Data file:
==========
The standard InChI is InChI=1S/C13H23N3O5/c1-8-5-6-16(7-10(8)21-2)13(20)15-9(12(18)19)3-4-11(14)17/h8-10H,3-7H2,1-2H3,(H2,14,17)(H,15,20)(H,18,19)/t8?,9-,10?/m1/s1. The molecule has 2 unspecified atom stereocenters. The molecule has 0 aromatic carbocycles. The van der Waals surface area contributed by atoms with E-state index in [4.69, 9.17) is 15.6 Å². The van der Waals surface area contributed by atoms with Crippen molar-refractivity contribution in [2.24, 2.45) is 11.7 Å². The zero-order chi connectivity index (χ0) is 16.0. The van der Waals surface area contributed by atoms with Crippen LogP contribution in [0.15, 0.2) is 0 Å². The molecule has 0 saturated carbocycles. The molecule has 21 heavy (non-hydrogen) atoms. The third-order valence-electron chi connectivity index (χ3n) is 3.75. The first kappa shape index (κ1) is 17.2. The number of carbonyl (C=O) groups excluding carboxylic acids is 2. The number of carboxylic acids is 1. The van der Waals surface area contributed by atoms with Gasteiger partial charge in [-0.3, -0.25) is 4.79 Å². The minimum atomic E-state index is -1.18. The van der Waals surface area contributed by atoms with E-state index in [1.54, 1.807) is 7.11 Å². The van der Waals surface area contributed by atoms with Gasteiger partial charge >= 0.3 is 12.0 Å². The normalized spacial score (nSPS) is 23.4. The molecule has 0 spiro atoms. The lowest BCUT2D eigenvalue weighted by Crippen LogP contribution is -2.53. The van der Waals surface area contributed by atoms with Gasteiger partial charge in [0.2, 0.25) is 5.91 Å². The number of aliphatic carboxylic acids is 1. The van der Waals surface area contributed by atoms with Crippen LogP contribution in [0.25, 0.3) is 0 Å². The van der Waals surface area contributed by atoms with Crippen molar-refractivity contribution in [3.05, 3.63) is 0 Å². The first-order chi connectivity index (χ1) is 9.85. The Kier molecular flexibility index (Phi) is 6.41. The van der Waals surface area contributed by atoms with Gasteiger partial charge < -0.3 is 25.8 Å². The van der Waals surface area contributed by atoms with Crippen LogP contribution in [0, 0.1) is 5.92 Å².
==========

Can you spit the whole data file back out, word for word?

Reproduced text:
The standard InChI is InChI=1S/C13H23N3O5/c1-8-5-6-16(7-10(8)21-2)13(20)15-9(12(18)19)3-4-11(14)17/h8-10H,3-7H2,1-2H3,(H2,14,17)(H,15,20)(H,18,19)/t8?,9-,10?/m1/s1. The molecule has 2 unspecified atom stereocenters. The molecule has 0 aromatic carbocycles. The van der Waals surface area contributed by atoms with E-state index in [4.69, 9.17) is 15.6 Å². The van der Waals surface area contributed by atoms with Crippen molar-refractivity contribution in [2.24, 2.45) is 11.7 Å². The zero-order chi connectivity index (χ0) is 16.0. The van der Waals surface area contributed by atoms with Crippen LogP contribution in [0.15, 0.2) is 0 Å². The molecule has 0 saturated carbocycles. The molecule has 21 heavy (non-hydrogen) atoms. The third-order valence-electron chi connectivity index (χ3n) is 3.75. The first kappa shape index (κ1) is 17.2. The number of carbonyl (C=O) groups excluding carboxylic acids is 2. The number of carboxylic acids is 1. The van der Waals surface area contributed by atoms with Gasteiger partial charge in [-0.3, -0.25) is 4.79 Å². The minimum atomic E-state index is -1.18. The van der Waals surface area contributed by atoms with E-state index in [1.54, 1.807) is 7.11 Å². The van der Waals surface area contributed by atoms with Gasteiger partial charge >= 0.3 is 12.0 Å². The normalized spacial score (nSPS) is 23.4. The molecule has 0 spiro atoms. The lowest BCUT2D eigenvalue weighted by Crippen LogP contribution is -2.53. The van der Waals surface area contributed by atoms with Gasteiger partial charge in [0.2, 0.25) is 5.91 Å². The number of aliphatic carboxylic acids is 1. The van der Waals surface area contributed by atoms with Crippen LogP contribution in [0.25, 0.3) is 0 Å². The van der Waals surface area contributed by atoms with Crippen molar-refractivity contribution in [3.05, 3.63) is 0 Å². The first-order chi connectivity index (χ1) is 9.85. The Kier molecular flexibility index (Phi) is 6.41. The van der Waals surface area contributed by atoms with Gasteiger partial charge < -0.3 is 25.8 Å². The van der Waals surface area contributed by atoms with Crippen LogP contribution in [0, 0.1) is 5.92 Å².